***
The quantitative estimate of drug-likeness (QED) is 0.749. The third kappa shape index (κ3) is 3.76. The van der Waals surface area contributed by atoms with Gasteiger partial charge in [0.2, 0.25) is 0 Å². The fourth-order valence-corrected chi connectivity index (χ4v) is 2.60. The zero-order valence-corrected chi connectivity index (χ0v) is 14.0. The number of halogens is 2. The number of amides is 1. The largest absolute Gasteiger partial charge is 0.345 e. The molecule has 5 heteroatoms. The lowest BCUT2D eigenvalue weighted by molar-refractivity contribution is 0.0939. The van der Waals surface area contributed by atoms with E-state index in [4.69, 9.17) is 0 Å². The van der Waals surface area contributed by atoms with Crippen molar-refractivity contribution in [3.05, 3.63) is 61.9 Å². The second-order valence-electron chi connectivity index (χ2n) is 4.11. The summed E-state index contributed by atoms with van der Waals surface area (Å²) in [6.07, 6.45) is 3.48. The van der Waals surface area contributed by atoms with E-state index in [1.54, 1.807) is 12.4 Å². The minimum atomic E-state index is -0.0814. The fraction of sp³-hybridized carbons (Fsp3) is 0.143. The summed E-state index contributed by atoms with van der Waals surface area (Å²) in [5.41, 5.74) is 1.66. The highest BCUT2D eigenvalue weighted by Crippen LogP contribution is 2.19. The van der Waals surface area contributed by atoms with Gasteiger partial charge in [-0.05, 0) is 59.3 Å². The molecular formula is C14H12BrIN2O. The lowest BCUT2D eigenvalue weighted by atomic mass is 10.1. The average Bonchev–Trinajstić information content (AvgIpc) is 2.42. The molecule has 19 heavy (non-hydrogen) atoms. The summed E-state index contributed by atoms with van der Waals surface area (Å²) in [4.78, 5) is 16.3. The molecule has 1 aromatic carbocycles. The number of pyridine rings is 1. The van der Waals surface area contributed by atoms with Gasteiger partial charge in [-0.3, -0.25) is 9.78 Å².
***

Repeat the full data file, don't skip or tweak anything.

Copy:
The quantitative estimate of drug-likeness (QED) is 0.749. The third kappa shape index (κ3) is 3.76. The van der Waals surface area contributed by atoms with Gasteiger partial charge in [0.2, 0.25) is 0 Å². The fourth-order valence-corrected chi connectivity index (χ4v) is 2.60. The zero-order valence-corrected chi connectivity index (χ0v) is 14.0. The number of halogens is 2. The number of amides is 1. The largest absolute Gasteiger partial charge is 0.345 e. The molecule has 5 heteroatoms. The lowest BCUT2D eigenvalue weighted by molar-refractivity contribution is 0.0939. The van der Waals surface area contributed by atoms with E-state index in [4.69, 9.17) is 0 Å². The van der Waals surface area contributed by atoms with Crippen molar-refractivity contribution in [3.05, 3.63) is 61.9 Å². The second-order valence-electron chi connectivity index (χ2n) is 4.11. The summed E-state index contributed by atoms with van der Waals surface area (Å²) in [6.07, 6.45) is 3.48. The van der Waals surface area contributed by atoms with E-state index in [1.54, 1.807) is 12.4 Å². The minimum atomic E-state index is -0.0814. The fraction of sp³-hybridized carbons (Fsp3) is 0.143. The summed E-state index contributed by atoms with van der Waals surface area (Å²) in [5.41, 5.74) is 1.66. The highest BCUT2D eigenvalue weighted by Crippen LogP contribution is 2.19. The van der Waals surface area contributed by atoms with Gasteiger partial charge in [-0.05, 0) is 59.3 Å². The molecular formula is C14H12BrIN2O. The lowest BCUT2D eigenvalue weighted by atomic mass is 10.1. The average Bonchev–Trinajstić information content (AvgIpc) is 2.42. The molecule has 19 heavy (non-hydrogen) atoms. The summed E-state index contributed by atoms with van der Waals surface area (Å²) in [4.78, 5) is 16.3. The molecule has 1 aromatic carbocycles. The number of pyridine rings is 1. The van der Waals surface area contributed by atoms with Gasteiger partial charge in [-0.3, -0.25) is 9.78 Å².